‘When local law enforcement is used to deport innocent people, it is not only wrong but it has got to stop!’ Reverend Norm Faramelli’s words were met with a rousing cheer from a rally of more than one hundred people who had gathered on the steps of Boston’s Senate House on Wednesday, March 20th, 2013, to demonstrate their support for the new TRUST Act Bill. The event was coordinated by Centro Presente as part of their Just Communities/Comunidades Justa campaign which seeks to educate and mobilize people against efforts to criminalize undocumented immigrants. The purpose of the rally was to announce details of the proposed legislation and to present future plans for advancing the bill.
The proposed TRUST Act is intended to replace the Secure Communities (S-Comm) pilot which was introduced in 2008. Speakers at Wednesday’s events explored the human, community, and economic costs of S-Comm. Rather than reducing criminal activity on the streets of Greater Boston, S-Comm has resulted in increased targeting of non-criminal immigrants. State Senator Jamie Eldridge, the Bill’s Senate author, clarified that by ‘immigrants’ we are talking about people who work hard, pay taxes, support their families, and strive to attain a good standard of living.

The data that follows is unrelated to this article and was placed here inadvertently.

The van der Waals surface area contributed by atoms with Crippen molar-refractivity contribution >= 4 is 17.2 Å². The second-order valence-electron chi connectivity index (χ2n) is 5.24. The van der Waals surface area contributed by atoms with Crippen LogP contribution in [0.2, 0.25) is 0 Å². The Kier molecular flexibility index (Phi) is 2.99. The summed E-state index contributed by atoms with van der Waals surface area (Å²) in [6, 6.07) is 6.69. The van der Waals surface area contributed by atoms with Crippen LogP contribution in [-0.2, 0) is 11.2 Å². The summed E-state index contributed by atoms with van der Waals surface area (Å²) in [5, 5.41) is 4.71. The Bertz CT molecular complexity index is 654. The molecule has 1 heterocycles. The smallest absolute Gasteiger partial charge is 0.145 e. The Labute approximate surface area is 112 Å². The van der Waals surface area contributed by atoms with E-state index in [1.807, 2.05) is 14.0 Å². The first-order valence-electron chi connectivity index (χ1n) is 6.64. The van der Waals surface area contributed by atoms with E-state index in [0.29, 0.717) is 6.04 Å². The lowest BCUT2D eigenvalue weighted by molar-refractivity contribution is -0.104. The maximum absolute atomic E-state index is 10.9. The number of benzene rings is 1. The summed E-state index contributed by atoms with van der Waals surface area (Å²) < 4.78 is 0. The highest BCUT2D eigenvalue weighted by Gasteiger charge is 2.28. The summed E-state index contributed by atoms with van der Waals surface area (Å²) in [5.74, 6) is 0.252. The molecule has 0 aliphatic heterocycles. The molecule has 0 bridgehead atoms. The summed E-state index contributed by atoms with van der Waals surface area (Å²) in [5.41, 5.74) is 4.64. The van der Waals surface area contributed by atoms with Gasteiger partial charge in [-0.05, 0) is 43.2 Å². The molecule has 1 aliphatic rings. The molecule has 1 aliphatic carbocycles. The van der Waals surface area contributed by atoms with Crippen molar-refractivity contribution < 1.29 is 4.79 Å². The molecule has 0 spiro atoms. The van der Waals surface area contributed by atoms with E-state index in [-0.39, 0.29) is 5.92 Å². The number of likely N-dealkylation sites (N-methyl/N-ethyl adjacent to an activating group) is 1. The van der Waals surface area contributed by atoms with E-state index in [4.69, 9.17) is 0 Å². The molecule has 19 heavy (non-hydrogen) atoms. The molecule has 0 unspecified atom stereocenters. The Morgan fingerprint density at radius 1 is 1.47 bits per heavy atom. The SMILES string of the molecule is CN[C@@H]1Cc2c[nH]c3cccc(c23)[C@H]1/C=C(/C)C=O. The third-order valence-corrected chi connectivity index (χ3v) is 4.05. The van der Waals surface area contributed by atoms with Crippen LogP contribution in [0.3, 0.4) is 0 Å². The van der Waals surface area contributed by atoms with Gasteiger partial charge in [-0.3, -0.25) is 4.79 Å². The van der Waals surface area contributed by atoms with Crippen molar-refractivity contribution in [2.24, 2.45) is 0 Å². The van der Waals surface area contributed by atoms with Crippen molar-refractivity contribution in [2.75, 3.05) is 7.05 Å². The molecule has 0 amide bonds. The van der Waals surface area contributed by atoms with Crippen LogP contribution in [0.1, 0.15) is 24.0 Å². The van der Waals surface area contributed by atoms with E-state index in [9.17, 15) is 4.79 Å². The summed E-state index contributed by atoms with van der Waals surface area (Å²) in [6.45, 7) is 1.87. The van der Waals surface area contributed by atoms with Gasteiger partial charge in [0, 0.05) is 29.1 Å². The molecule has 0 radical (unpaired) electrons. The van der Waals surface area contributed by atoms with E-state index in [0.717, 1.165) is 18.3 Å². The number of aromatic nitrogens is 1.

These are people who live their lives without harming anyone: the majority of immigrants deported from the Boston area have no criminal record. Rich Rogers, executive treasurer to Greater Boston Labor Council, explained that this broken policy was targeting 11 million workers who are vital to the US economy. These immigrants are, each speaker stressed, no different from all the other people who have migrated to this country over history and who have made America their home.
With great courage, a woman currently facing deportation herself described the fear within which immigrant communities now live. She talked about how people are afraid to call 911 in case it alerts Immigration and Customs Enforcement to themselves or their neighbors; she spoke about her own grief that she is to be separated from her family; and she told the crowd about the injustice of the legislation and her belief that the demonstration would create a ‘strong voice’ that might be heard.
Unanimous sounds of agreement rang out as each speaker gave examples of how S-Comm has failed: it targets non-criminal immigrants; it diminishes trust within urban communities and between the police and the communities they serve; it is expensive and diverts resources from criminal activity; it allows unscrupulous employers to exploit undocumented workers; it breaks apart families and affords immigrants fewer civil rights than those given to criminals.
Wednesday’s demonstration showed the strong solidarity which supports the proposed TRUST act: a broad coalition of civil rights leaders, trade union activists, charity organizers and religious organizations were represented. The TRUST Act is intended to rebuild trust across immigrant communities and make all the people of Massachusetts feel safer.
As events concluded, demonstrators were invited to join the event organizers as the Trust Act Bill was presented within Senate House.